10 Crazy Things You Can Only Find in Japan
If you spot blue traffic lights and sweet potato Kit Kats, you're probably in Japan.
Cutesy construction barriers
Construction can be unpleasant to look at, so might as well make it a little cuter. The unsightly orange and white striped barriers you’d find in America might catch drivers’ eyes, but the cartoon-shaped ones in Japan will make you want to keep looking.
Blue traffic lights
Almost universally, red means stop and green means go. If you’re in Japan, though, you’d have to wait a long time waiting for the traffic light to turn green. In that country, the “go” lights are more of a turquoise or aqua color, and in some areas they’re just plain blue. Learn why Japan’s traffic lights are blue and not green.
An island of bunnies
Off the East Sea of Japan sits Ōkunoshima, an island fittingly dubbed “Rabbit Island.” By taking a quick ferry ride over, visitors can watch and feed hundreds of fluffy bunnies.
Crazy expensive fruits
If you cringed at out-of-season produce prices in your own grocery store, you’ll get even bigger sticker shock at high-end fruit stores in Japan. Expensive fruits are a status symbol in the gift-giving culture, which explains why you can find pears for $19, strawberries for $5 apiece, and melons for $125 in some stores. Here’s why fruit is so expensive in Japan.
Spending some time in the bathroom is a fact of life, so why not make it comfortable? Skip over the traditional squat toilets (which yes, involve squatting over an in-ground bowl) and go to a more modern stall. It’s not uncommon to find one that makes noise to block any uncomfortable sounds, gives off perfume, raises its seat automatically, and has a built-in bidet. Once you’re done, practice this Japanese tradition for a meaningful life.
Cars advertising new and senior drivers
If you’ve ever wondered about that yellow and green V-shaped symbol in your emoji keyboard, you finally have an answer: It’s a Japanese symbol for “novice.” (Learn the real meanings behind 10 other confusing emojis.) One of the most common places you’ll see it is as a magnet on the back of cars. New drivers need to keep a “shoshinsha mark” magnet on their vehicles for a year. On the other hand, a “koreisha mark” that looks like a four-colored clover indicates the driver is 75 or older. (Find out how to tell if your elderly loved one should stop driving.) If you spot a yellow butterfly on a green background, you’ll know the person behind the wheel is hard of hearing.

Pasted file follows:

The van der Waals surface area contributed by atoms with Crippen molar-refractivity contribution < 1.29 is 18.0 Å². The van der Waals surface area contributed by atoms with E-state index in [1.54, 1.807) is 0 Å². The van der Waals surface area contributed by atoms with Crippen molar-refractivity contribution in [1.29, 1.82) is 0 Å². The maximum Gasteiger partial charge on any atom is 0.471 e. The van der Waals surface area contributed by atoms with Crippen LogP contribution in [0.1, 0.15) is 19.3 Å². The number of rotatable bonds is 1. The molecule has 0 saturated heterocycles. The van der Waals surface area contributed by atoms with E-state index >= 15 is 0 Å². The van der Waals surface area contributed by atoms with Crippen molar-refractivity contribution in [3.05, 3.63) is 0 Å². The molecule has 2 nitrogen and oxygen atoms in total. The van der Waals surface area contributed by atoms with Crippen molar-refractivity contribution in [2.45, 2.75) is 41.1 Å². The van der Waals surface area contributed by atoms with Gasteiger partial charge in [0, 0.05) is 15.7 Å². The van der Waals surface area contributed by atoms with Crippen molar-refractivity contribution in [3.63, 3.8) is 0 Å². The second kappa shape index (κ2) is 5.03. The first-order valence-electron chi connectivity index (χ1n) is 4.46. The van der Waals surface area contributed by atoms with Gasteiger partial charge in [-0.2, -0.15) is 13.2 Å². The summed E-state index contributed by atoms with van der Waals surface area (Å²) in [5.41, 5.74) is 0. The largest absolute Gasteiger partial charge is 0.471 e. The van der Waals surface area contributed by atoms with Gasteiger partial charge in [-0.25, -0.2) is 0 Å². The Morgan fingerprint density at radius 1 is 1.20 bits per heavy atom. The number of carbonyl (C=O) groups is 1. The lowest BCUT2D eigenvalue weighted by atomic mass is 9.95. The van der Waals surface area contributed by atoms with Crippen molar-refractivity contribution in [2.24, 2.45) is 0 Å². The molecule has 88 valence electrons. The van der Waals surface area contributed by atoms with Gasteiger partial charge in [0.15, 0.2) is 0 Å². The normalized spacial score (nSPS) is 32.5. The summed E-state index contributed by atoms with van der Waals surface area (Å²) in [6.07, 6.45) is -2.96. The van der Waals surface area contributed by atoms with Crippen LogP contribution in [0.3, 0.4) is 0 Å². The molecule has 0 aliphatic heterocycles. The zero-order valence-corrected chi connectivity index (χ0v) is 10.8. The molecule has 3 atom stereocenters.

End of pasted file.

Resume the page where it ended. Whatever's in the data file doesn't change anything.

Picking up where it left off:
Your car might have a navigation screen by the driver’s seat, and maybe even a TV screen for the back-seat riders. In Japan, though, the two are one in the same—a front-seat screen can stream TV shows. “All of our ‘navi’ systems sold in Japan have a TV tuner function, but none sold outside Japan have it,” Pioneer Corp. spokesman Hiromitsu Kimura told the Wall Street Journal. And you thought texting and driving was bad! Find why you need to cut distractions and follow these 10 other driving etiquette rules.
KFC for Christmas
A fast food joint might be the last place you’d want to celebrate Christmas, but it’s the go-to spot in Japan. The tradition started in the 1970s, when the manager of the country’s first KFC overheard foreigners saying they missed having turkey—a meat that’s tough to find in Japan—on Christmas. Not many Japanese people celebrate the holiday, but the manager hoped fried chicken could be a good substitute for foreigners craving poultry. (Maybe soon they’ll add these Japanese chickens that could prevent cancer to their menu.) Good marketing helped the tradition stick, and you might need to order your KFC Christmas dinner weeks in advance or spend hours waiting in line for it. In other Japanese food news, find out why Japan has some of the best school lunches.
Crazy vending machines
You might be a regular at the office vending machine when mid-afternoon cravings hit, but the dispensers in Japan aren’t just for snacks and drinks. Machines selling sushi socks, bottled flying fish, surgical masks, and canned carrots can all be found in Japan. Then again, you can also find vending machines selling coffee, beer, and sake, so maybe they know what they’re doing. Maybe soon you’ll find this Japanese ice cream that never melts inside a machine.
Most Japanese homes don’t have a clothes dryer. Instead, they’ll hang their clean laundry outside or in the bathroom. Showers have a fan setting designed for drying clothes, so even delicate clothes dry quickly without getting ruined in the heat. When using the shower to, well, shower, try this Japanese beauty trick to make your hair grow faster.
Unique Kit-Kat flavors
Americans might get excited when white chocolate and strawberry Kit Kats hit the markets, but Japanese buyers have way more options. Imagine satisfying your candy craving with crazy flavors like wasabi, sake, or purple sweet potato. Part of the popularity might come from the name. In Japan, the chocolate bars are called kitto katto, which is awfully close to kitto katsu, meaning “surely you will win,” according to CBS. Despite the love for chocolate, find out why Japanese children are the healthiest in the world.
Rain protectors on cars
On a hot summer day with a 50 percent chance of rain, it’s a total gamble whether you want to come back to a stiflingly hot car or water-soaked seats. In Japan, though, there’s a mini roof hanging over the windows to protect the interior from rain. You can add them separately in the United States, but they’re a vehicle commonplace in Japan.